The new Integrated Reasoning section of the GMAT, which launched in June 2012, requires some solid data analysis skills. Data is presented in short paragraphs, tables, charts, and graphs and answer choices must be selected in several formats. These GMAT Integrated Reasoning tips will help you make sense of the information presented in this section, and allow you to successfully interpret it and synthesize it for better scores!
1. Look for the relationships between the variables. Especially when you see a Table or a Graph, quickly summarize for yourself the relationship between the variables in each table, chart, or graph. Do they have a direct or indirect correlation? Does the data spike or significantly decrease at certain points?
2. Treat Integrated Reasoning like an open-book test. One of the most common mistakes on the Integrated Reasoning section is using the wrong information because of a slight grasp of the presented information. The data you need to solve IR questions must lie on the various screens; you just have to know where to look. First understand what the question is asking, then stop and consider which table, graph, chart, or part of the passage provides the relevant information you’ll need to solve for the correct answer. Harder IR questions will require you to use more than one screen or ask you to take information or figures from one screen and apply it to another.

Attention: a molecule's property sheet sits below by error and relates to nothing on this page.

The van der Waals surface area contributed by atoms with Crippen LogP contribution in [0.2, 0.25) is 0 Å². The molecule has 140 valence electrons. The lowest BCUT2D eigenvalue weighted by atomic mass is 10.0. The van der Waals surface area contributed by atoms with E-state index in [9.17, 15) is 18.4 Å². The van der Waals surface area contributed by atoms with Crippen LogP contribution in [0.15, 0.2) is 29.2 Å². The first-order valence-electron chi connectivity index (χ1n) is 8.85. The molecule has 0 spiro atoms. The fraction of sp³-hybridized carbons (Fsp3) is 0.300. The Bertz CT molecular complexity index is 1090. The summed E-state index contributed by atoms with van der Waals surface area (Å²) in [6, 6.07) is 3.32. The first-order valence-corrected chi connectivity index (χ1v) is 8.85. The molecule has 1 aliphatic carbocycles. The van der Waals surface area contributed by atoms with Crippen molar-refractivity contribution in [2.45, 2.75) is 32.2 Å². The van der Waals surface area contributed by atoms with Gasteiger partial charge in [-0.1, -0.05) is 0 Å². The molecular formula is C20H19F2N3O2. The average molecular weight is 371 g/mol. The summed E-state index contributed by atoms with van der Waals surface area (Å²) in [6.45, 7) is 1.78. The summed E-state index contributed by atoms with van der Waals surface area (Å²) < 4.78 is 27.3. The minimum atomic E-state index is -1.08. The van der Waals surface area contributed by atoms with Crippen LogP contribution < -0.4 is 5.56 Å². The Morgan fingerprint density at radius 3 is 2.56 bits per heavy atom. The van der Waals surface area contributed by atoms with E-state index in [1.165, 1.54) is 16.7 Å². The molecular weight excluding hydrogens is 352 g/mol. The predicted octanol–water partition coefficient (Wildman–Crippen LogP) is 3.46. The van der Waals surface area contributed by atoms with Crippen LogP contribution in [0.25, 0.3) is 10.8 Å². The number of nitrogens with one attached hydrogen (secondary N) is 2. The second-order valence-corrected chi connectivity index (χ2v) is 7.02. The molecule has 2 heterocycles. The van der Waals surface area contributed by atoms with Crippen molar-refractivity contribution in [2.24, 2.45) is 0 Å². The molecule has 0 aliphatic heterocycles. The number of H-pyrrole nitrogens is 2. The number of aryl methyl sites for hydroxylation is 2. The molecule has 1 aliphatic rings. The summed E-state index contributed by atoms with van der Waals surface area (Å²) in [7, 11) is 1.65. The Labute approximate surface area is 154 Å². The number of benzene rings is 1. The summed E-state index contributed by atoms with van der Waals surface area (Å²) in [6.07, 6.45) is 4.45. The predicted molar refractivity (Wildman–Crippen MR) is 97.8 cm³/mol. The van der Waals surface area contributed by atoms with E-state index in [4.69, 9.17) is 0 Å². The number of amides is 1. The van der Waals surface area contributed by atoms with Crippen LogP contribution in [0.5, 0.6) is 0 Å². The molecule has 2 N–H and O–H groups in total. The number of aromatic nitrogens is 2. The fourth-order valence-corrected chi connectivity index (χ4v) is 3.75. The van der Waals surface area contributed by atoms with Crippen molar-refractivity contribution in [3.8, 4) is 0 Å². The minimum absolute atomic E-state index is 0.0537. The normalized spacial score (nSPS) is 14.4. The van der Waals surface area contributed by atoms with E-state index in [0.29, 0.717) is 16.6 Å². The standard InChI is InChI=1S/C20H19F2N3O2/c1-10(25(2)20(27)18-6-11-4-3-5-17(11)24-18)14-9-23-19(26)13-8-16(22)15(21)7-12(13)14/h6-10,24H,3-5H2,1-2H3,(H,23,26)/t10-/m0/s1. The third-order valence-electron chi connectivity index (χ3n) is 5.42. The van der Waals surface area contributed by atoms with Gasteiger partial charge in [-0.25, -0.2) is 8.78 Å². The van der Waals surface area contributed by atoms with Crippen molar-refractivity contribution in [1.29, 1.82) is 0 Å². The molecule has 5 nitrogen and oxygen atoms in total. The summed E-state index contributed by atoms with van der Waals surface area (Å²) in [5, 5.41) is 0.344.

3. Consider all of the labels. Mentally categorize each graph, chart and table. Do not just skip the screens entirely and go straight to the question/s on IR! While you may think this will save you time, it actually significantly decreases your accuracy. Make sure you read every tiny piece of writing on or near the data, including titles, the labels for the x and y-axes, column names, and even footnotes, if any. Analysis and synthesis are the tested skills in IR, and you’ll need to fully comprehend the data in order to answer questions accurately. Unlike RC, skimming will never work here!
4. Pay attention to the units. Once you understand the labels, take special care to note the units (mph, m/sec, cm2, etc.). Are we dealing with seconds, minutes, or hours? Does one graph represent a year, while the other graph represents the specific months? The units may change from graph-to-graph or chart-to-table, and some IR questions might ask you do simple conversions as you move between the screens.
5. Always ask: what does this data tell me? Most scientific reasoning either goes from broad to specific, or from specific to broad. Pay attention to the trends in the presented information. What kinds of generalization are possible, and does the remaining data corroborate this, or contradict it?